Growing Pains Or Death Sentence?
The World Role of Universities, by Edward W. Weidner (McGraw-Hill, 1962, 366 pp., $6.95), is reviewed by Robert M. Davies, Chairman, Division of Humanities, Thiel College, Greenville, Pennsylvania.
Something like an ecumenical education movement is in its infancy, and this book discusses the growing pains. Professor Weidner discovers it to be a promising child if it can overcome several afflictions.
While there is no organized movement toward worldwide education (except UNESCO?), it is apparent that the universities of the world are engaged in a great cultural cross-pollenization. In 1960–61 over 50,000 foreign students from nearly 150 countries were enrolled in 1,600 American institutions of higher education and over 15,000 American students were attending foreign universities. At the same time 3,600 foreign faculty members were affiliated with 300 American universities, and 2,200 American faculty members were teaching abroad.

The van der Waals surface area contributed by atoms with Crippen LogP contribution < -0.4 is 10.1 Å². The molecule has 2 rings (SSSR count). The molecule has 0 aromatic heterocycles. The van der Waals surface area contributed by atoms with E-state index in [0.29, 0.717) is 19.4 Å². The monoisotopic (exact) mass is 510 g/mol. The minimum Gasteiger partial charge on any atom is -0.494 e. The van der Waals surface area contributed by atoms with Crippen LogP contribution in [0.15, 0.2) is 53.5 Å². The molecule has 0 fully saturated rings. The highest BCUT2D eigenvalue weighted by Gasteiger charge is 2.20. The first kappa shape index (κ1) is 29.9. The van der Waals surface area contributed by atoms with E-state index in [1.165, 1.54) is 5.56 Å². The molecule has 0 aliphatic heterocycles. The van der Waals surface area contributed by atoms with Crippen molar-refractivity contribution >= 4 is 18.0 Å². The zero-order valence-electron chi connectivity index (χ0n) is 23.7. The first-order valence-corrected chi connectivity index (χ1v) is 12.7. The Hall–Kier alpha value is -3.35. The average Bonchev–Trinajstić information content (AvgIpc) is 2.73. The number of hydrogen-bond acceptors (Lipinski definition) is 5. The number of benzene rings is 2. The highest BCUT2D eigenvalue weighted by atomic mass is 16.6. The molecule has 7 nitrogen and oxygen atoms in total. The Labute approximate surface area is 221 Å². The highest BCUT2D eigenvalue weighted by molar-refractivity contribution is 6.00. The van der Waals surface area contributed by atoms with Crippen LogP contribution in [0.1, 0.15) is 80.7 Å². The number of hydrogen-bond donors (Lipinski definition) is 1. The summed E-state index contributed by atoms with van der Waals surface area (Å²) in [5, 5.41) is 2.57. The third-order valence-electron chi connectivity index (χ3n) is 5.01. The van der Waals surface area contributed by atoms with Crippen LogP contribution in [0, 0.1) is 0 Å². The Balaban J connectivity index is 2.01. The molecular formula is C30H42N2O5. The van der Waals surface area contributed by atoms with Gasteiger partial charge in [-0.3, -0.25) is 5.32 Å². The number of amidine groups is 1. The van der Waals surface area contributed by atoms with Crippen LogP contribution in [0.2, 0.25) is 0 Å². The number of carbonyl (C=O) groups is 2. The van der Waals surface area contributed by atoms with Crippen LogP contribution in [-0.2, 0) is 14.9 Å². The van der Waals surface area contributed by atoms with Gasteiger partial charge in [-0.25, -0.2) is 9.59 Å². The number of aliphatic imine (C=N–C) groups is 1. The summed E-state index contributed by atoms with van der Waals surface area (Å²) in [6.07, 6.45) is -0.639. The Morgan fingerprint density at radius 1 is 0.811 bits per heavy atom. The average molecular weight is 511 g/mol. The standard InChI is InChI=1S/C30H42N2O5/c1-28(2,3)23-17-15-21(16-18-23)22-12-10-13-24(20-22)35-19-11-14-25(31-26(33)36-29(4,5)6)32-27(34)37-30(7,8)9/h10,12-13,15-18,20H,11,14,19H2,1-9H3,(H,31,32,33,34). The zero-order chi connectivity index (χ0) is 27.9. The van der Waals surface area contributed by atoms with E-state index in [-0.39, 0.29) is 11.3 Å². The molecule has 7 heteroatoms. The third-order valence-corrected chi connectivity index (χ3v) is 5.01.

Of the six different types of programs now in effect, Professor Weidner asserts that three are designed mainly to import certain values into American education, and three export contributions abroad. Importers include the student-abroad programs, group research abroad, and the various small exchanges of a few students or professors between an American and a host-country university. Exporters, designed basically to bring about change in some foreign nation, consist of the various religious programs to further Christian education abroad, and two technical assistance programs. (In the latter, either foreign participants study in America or American professors work overseas.)
Professor Weidner believes that such educational exchange programs contribute to the universities’ ...1
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